There were almost 1,700 reported property crimes in 2017. That’s close to five per day. Roughly speaking, there were four thefts (including vehicle burglaries) per day, four burglaries and two stolen cars per week, and two arsons for the year.

The number of property crimes was the highest it had been in almost 20 years, though not by much. The chart below shows that half of the intervening years had more than 1,600 property crimes.

However, the 2017 number stands out because it came just three years after the all-time low was reached in 2014. To get from roughly 1,350 to 1,700, the number of property crimes had to grow 25% in three years.

Sources: Same as above.

West Hollywood’s 5% increase was bigger than Los Angeles’ 1% uptick in property crimes. Los Angeles’ increase was driven by modest growth in burglaries and vehicle burglaries.

In Culver City, property crimes were down 10% through November. There were big drops in burglary and grand theft auto, after they spiked in 2016.

Sources: Same as above.


Falling crimes

Not all property crimes went up and not all violent crimes went down. The chart below shows the crimes that fell and how they compared to their respective 10-year averages.

Arson (-78%), grand theft auto (-29%), aggravated assault (-20%), and residential burglary (-11%) declined in 2017 AND wound up below their averages. Aggravated assault, for example, fell 20%, bringing the number down to about 40% below average. On the other hand, the number of petty thefts fell 12%, but was still about 20% above the 10-year average.

Note: Excludes homicide, which went from two in 2016 to one in 2017. Sources: Same as above.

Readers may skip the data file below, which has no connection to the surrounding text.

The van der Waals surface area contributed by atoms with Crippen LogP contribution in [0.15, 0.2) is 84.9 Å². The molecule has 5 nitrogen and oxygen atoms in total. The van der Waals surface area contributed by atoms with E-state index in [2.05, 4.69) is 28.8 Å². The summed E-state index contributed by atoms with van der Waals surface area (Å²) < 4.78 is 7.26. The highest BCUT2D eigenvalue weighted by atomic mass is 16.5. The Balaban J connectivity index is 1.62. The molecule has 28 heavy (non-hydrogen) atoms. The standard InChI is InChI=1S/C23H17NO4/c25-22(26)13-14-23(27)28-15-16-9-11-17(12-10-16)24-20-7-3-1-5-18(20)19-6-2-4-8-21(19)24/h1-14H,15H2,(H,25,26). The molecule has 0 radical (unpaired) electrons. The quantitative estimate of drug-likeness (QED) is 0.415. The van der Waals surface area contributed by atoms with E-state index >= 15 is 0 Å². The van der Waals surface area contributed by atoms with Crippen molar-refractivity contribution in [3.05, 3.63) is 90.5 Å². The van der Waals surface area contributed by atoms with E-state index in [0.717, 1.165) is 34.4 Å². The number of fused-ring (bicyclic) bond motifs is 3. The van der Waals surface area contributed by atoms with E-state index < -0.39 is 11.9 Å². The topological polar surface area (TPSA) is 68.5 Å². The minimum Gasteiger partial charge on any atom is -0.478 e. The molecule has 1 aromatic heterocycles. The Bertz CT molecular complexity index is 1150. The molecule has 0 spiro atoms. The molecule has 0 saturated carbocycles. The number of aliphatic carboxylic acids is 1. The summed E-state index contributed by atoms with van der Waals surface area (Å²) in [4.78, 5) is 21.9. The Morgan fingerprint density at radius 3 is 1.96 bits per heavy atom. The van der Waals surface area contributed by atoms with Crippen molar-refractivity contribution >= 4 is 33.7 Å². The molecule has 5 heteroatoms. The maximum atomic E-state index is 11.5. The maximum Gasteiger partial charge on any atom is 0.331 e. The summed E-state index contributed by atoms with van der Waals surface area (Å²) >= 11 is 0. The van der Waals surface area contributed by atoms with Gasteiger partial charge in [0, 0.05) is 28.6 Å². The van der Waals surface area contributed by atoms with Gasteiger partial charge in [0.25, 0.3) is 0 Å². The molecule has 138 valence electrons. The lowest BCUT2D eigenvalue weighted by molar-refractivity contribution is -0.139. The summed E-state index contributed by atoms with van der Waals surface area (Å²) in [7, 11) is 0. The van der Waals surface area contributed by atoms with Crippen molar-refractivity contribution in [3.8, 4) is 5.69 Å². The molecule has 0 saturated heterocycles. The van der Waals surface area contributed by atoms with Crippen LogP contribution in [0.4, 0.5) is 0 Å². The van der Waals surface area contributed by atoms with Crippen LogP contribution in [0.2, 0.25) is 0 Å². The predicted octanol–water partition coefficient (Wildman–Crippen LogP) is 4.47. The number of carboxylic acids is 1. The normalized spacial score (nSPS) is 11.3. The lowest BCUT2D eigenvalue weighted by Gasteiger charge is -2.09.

Rising crimes

Three crimes both increased in 2017 and ended above their multi-year averages. They were vehicle burglary, rape, and strong-arm robbery.

Note: The multi-year period is 10 years, with one exception. We used two years of data for rape, because the pre-2015 numbers weren’t comparable. Starting in 2015, the sheriff changed which crimes were reported in this category (per the FBI). Sources: Same as above.

The number of vehicle burglaries spiked in 2017 to almost 500. There were over 70% more than the prior year and over 70% more than the 10-year average.

Sources: Same as above.

We have very limited historical data on the number of rapes, because of a reporting change that took effect in 2015. We know the number rose from 19 in 2015 to 26 in 2016 and, based on preliminary data, to 29 in 2017. The number seems to be increasing. The monthly data in the chart below gives the same visual impression.

Sources: Same as above.


http://wehobythenumbers.com/wp-content/uploads/2018/01/201801-crime-vehicle-burglary.jpghttp://wehobythenumbers.com/wp-content/uploads/2018/01/201801-crime-vehicle-burglary-300x300.jpgDavid WarrenPerformance (effectiveness)Public safetycrime,culver city,los angeles
Short answer: The number of violent crimes declined 8% to the second-lowest level in the city's 33-year history, while the number of property crimes rose 5%, eking out a 19-year high| In an